|Photo by Richard Termine|
|The cast of "The First Breeze of Summer."|
Leslie Lee's family drama, "The First Breeze of Summer," serves as a fine introduction to The Signature Theatre's Negro Ensemble Company Season.
By LESLIE (HOBAN) BLAKE
All hail The Signature Theatre Company and its mission to preserve our theatrical heritage through yearly revivals and premieres of works by playwrights old and new, one season at a time.
The previous 16 seasons have honored such playwrights as Sam Shepard, August Wilson, Maria Irene Fornes, Lanford Wilson, Edward Albee and Arthur Miller who was very much alive when his works inaugurated the Peter Norton Space on West 42nd Street.
|THE FIRST BREEZE OF SUMMER|
|Cast: Harvey Blanks (Reverend Mosely), Yaya DaCosta (Lucretia), Sandra Daley (Gloria Townes), Crystal Anne Dickinson (Hope), Brandon Dirden (Nate Edwards), Jason Dirden (Lou Edwards), Quincy Dunn-Baker (Briton Woodward), Marva Hicks (Hattie), John Earl Jelks (Harper Edwards), Tuck Milligan (Joe Drake), Gilbert Owuor (Sam Green), Brenda Pressley (Aunt Edna), Keith Randolph Smith (Milton Edwards) and Leslie Uggams (Gremmar Edwards)
Original Music and Music Direction: Bill Sims, Jr. .|
Sound design by: David Margolin Lawson.
Set design by: Michael Carnahan.
Costumes by: Karen Perry.
Lighting design by: Marcus Doshi.
Production stage manager: Winnie Y. Lok.
Fight Direction: Thomas Schall.
|Peter Norton Space|
555 West 42nd St. (btw. 10th & 11th Ave.)
Aug. 5 - Oct. 19, 2008
This season, Artistic Director James Houghton has chosen to celebrate the 40th Anniversary of the ground-breaking Negro Ensemble Company (NEC), which under the leadership of Douglas Turner Ward helped foster the careers of such playwrights as Leslie Lee, Samm-Art Williams ("Home," Nov. '08) and Charles Fuller ("Zooman and the Sign," March '09) along with a plethora of others. The season will end with a staged reading of Ward's own "Day Of Absence"(Feb 1 and 2,'09).
First up is Lee's large ensemble family drama, "The First Breeze of Summer," serving as a fine introduction to The NEC. The play, which might well have been subtitled, "The Three Loves of Lucretia," tells several stories, both past and present, thanks to the judicious use of flashbacks. The Edwards family matriarch, Gremmer a luminous Leslie Uggams was once a lovely young girl named Lucretia (an equally luminous Yaya DaCosta).
Lucretia's past and present often exist simultaneously with both actresses in the same room but in different time periods. This effect is beautifully articulated thanks to the honest yet tender direction of Ruben Santiago-Hudson, the TONY-winning actor ("Seven Guitars") who launched his directing career at Signature last year with a revival of the same August Wilson play for which he won his award.
|Kudos to all involved in the ensemble with a special note for the glorious house and yard designed by Michael Carnahan.|| |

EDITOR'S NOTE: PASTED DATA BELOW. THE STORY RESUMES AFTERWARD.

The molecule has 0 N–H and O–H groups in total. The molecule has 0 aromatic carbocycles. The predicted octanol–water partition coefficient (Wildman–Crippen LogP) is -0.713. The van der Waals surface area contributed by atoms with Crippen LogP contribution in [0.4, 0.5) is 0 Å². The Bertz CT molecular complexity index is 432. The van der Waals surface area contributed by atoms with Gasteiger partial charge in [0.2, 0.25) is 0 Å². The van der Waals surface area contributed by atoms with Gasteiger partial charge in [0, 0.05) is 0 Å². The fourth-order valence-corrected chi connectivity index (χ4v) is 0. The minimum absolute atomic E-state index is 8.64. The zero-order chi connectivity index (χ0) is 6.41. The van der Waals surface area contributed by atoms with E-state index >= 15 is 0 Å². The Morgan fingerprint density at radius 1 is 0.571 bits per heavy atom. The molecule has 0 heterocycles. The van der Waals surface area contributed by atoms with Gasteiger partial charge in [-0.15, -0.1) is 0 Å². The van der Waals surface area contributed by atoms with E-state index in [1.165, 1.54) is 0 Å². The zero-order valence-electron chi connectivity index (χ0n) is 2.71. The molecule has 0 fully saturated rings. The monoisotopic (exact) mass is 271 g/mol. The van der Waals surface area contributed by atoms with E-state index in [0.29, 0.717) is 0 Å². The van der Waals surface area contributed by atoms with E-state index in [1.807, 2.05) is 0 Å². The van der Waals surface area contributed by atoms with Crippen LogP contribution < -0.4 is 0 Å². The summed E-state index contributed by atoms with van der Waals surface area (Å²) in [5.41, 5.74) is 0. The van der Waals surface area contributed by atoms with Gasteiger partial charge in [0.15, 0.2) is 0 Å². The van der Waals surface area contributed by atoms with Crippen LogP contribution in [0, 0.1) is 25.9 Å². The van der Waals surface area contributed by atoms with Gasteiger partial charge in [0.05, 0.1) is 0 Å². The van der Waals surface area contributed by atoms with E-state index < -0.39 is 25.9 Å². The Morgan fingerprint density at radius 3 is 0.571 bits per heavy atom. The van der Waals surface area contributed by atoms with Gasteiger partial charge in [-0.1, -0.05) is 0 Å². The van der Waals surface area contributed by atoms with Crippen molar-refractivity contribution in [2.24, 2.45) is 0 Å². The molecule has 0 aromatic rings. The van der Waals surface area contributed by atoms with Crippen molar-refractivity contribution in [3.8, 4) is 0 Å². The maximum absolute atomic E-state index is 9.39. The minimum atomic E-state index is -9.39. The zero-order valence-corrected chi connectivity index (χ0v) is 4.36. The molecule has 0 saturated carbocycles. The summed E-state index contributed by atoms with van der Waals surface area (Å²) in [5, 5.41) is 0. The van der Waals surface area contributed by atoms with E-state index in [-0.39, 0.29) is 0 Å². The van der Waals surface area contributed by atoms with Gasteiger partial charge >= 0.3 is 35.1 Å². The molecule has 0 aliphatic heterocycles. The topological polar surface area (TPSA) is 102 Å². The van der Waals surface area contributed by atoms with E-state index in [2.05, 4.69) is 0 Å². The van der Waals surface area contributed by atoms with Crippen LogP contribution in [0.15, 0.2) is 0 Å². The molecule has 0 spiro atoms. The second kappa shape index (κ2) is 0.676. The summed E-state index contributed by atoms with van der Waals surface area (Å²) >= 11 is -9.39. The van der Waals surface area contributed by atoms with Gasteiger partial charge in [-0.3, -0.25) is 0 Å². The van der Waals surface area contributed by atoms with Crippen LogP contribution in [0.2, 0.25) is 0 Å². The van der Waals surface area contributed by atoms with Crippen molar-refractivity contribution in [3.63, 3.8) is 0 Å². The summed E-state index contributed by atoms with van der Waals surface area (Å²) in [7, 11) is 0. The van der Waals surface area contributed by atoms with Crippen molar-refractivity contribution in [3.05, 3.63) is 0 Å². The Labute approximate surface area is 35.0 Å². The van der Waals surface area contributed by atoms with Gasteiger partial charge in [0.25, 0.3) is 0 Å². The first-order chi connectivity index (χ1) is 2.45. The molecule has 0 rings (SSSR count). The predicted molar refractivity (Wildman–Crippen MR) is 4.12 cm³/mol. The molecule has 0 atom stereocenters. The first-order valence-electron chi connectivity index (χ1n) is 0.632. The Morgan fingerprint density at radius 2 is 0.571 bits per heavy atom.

Today Gremmer is her family's rock and a God-fearing woman a bible-thumping preacher (the wonderful Harvey Blanks) rouses both the family and the audience to prove that point. But Lucretia's past life includes several youthful indiscretions with three men two black (Sam and Harper) and one white (Briton) as the audience slowly discovers, for Lee has also written a bit of mystery, as many family histories are. Set in 1977, the play is also about the stirrings of black pride in an upwardly mobile pre-African-American family (the "African-American" nomenclature had not yet come to be.)
The present-day family includes Lucretia's children, the solid Milton (Keith Randolph Smith) and the prickly Edna (Brenda Pressley) plus her two grandsons, Nate and Lou (well-played by real life brothers, Brandon and Jason Dirden). Nate works with his dad, Milton, in the family plastering business, which always brings in the lowest bid and Nate clashes with his father about undervaluing their work. Lou, a young man with secrets of his own, aspires to college and med school.
Gremmer's birthday party is the catalyst that slams the family past into its present, uncovering the secrets and lies at its foundation. Kudos to all involved in the ensemble with a special note for the glorious house and yard designed by Michael Carnahan.
Coda: I read a long diatribe in the "Village Voice," written by my learned colleague Michael Feingold, about how dated this play is. He said in essence that the world in the last 33 years of African-American experience has passed this play by, and that its characters are "dinosaurs." I can only respond by saying that Women's Lib must have also passed by "A Doll's House;" Alcoholic's Anonymous and Drug Rehab must have made "Long Day's Journey into Night" obsolete; and cell phones could have saved the lives of "Romeo and Juliet." I won't even mention the decade-by-decade works of August Wilson.
Pay no attention to the man behind the curtain, folks. This lovely memory play has already extended twice at the Signature Theatre Company but must close on October 18th.
|SEPTEMBER 24, 2008|
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